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newsrel -- MEDIA ADVISORY: National Expert to talk on link between sustainable low-carbon transportation and national security

Posted: 31 Aug 2012 14:51:58
David L. Greene to lecture on how transition to low-carbon
transportation options will save money, improve national security


SACRAMENTO—On Tuesday, September 4, 2012, David L. Greene, Ph.D.,
 Senior Fellow, Howard H. Baker Jr. Center for Public Policy,
University of Tennessee and Corporate Fellow, Oak Ridge National
Laboratory will give a presentation on how petroleum dependence
is a serious economic and national security problem for the U.S.
-- and how transitioning to a low-carbon, sustainable
transportation system can help provide economic benefits, and
improve the nation’s national security. 


WHO:  David L. Greene, Ph.D.,  Senior Fellow, Howard H. Baker Jr.
Center for Public Policy
      University of Tennessee and Corporate Fellow, Oak Ridge
National Laboratory

WHAT:  Chair’s Lecture Series (California Air Resources Board)

WHEN:  Tuesday, September 4, 2012, 12 P.M. (noon) to 1 p.m.
[PDT]

WHERE:  Byron Sher Auditorium, 2nd Floor, Cal/EPA Building 
        1001 I Street, Sacramento, California

NOTE:  Lecture will be webcast at: 
       http://www.calepa.ca.gov/broadcast/?bdo=1

For more information: go to 
       http://www.arb.ca.gov/research/lectures/lectures.htm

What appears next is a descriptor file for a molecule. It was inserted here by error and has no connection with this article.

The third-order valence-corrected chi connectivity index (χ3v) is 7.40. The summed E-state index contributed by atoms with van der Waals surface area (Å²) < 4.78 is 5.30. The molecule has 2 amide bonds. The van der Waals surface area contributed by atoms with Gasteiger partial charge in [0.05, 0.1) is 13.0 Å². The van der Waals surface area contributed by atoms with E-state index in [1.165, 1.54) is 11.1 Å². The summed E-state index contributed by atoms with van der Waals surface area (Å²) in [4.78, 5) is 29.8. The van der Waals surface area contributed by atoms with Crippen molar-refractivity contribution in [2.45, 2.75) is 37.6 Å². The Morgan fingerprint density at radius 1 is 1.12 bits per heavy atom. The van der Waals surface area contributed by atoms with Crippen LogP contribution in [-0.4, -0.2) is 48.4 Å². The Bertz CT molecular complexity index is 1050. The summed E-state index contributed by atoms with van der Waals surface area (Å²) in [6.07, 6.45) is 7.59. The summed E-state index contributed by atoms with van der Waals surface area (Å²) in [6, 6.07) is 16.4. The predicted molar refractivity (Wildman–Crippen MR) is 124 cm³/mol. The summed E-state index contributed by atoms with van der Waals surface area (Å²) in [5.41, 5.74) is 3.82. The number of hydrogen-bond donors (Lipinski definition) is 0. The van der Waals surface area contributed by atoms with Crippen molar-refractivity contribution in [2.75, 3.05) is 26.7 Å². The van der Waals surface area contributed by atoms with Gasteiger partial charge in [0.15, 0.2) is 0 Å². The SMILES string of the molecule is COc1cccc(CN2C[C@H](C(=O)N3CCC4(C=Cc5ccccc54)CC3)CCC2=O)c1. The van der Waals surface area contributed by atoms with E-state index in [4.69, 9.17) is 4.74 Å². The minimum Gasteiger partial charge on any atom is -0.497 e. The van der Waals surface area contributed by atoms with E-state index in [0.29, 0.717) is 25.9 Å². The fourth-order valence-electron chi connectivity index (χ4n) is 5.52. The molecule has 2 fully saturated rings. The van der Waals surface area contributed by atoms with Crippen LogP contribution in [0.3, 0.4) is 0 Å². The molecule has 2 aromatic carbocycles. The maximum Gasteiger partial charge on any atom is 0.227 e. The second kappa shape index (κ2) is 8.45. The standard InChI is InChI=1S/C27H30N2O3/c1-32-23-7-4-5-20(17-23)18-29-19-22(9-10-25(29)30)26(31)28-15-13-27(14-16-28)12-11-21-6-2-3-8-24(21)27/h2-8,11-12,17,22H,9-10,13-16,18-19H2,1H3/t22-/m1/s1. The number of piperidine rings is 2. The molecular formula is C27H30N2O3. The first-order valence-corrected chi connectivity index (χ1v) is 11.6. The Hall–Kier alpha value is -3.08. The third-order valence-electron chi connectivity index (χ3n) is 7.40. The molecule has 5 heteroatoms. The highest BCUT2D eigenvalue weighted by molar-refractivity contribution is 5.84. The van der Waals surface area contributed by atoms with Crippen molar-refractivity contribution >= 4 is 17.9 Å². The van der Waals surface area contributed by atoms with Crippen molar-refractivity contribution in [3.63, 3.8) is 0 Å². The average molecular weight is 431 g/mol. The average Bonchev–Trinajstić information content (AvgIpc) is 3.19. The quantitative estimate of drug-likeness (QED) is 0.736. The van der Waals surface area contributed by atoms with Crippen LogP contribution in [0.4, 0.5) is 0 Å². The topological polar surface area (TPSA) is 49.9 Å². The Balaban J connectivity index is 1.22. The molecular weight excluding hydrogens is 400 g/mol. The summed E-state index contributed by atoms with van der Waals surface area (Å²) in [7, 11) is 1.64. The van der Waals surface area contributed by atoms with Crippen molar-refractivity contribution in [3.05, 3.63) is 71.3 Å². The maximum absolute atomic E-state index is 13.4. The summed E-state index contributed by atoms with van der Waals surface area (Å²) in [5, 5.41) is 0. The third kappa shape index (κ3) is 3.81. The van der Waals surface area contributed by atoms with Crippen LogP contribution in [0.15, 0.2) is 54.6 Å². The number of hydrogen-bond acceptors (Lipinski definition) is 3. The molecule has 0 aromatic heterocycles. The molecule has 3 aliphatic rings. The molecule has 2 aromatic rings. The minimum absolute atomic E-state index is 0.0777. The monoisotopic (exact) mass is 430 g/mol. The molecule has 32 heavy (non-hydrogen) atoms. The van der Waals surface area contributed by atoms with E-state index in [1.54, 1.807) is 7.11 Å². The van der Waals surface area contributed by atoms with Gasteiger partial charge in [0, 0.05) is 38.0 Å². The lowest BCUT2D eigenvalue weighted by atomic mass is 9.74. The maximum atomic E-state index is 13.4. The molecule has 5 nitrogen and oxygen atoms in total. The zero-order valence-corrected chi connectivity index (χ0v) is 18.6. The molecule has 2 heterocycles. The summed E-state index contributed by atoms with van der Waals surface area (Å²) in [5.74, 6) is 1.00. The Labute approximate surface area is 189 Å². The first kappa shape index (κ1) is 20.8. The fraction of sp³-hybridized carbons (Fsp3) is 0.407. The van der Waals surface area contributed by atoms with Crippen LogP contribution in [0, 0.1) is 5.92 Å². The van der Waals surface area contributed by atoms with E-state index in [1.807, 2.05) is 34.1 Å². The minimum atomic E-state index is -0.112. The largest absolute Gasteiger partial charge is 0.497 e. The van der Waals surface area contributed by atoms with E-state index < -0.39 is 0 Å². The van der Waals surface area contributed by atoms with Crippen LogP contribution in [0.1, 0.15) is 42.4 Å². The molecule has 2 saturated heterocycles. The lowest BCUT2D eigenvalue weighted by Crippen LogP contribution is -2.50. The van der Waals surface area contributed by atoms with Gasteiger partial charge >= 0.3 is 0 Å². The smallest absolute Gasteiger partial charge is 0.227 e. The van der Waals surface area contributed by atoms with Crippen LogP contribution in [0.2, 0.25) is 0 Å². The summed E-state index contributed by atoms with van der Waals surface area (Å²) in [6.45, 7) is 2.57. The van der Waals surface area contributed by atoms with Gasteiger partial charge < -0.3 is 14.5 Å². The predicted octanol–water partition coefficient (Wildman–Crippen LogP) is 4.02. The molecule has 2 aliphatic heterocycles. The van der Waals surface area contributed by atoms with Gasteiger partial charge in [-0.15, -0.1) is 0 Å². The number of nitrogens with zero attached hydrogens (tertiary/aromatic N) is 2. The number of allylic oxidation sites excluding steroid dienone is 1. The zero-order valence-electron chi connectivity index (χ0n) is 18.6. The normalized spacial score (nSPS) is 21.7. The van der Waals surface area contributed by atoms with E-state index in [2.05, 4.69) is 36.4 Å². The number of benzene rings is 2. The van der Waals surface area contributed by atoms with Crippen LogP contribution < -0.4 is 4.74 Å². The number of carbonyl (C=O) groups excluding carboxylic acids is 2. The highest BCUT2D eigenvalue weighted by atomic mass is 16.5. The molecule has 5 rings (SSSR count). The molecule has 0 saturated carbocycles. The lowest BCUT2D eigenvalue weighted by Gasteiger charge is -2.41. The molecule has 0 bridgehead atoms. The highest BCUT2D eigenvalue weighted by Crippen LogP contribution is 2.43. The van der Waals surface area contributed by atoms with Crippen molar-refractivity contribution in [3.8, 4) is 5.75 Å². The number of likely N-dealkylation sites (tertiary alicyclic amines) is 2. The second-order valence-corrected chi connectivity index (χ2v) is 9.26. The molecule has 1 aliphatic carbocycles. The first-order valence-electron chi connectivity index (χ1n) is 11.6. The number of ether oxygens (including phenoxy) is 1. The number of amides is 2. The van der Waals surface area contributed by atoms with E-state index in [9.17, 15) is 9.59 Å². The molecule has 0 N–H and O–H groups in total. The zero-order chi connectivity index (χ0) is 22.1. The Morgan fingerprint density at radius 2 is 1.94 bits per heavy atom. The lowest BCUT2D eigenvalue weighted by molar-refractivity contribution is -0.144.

BACKGROUND: 
Today, direct economic costs from petroleum dependence are higher
than they were during the oil embargoes of the 1970s and are
estimated to have exceeded $2 trillion since 2005. These costs
represent wealth transfer out of the country and lost economic
output due to monopoly pricing and price spikes. (They do not
account for indirect costs related to congestion, defense, or
health impacts). 

Reducing petroleum dependence by transitioning to a low carbon
transportation system can generate hundreds of billions of
dollars annually in economic and national security benefits for
the U.S. By greatly increasing energy efficiency and substituting
hydrogen, electricity and biofuels produced with low net
greenhouse gas emissions, the U.S. can develop a sustainable and
diverse transportation system while fostering a crucial link to
economic and national security.

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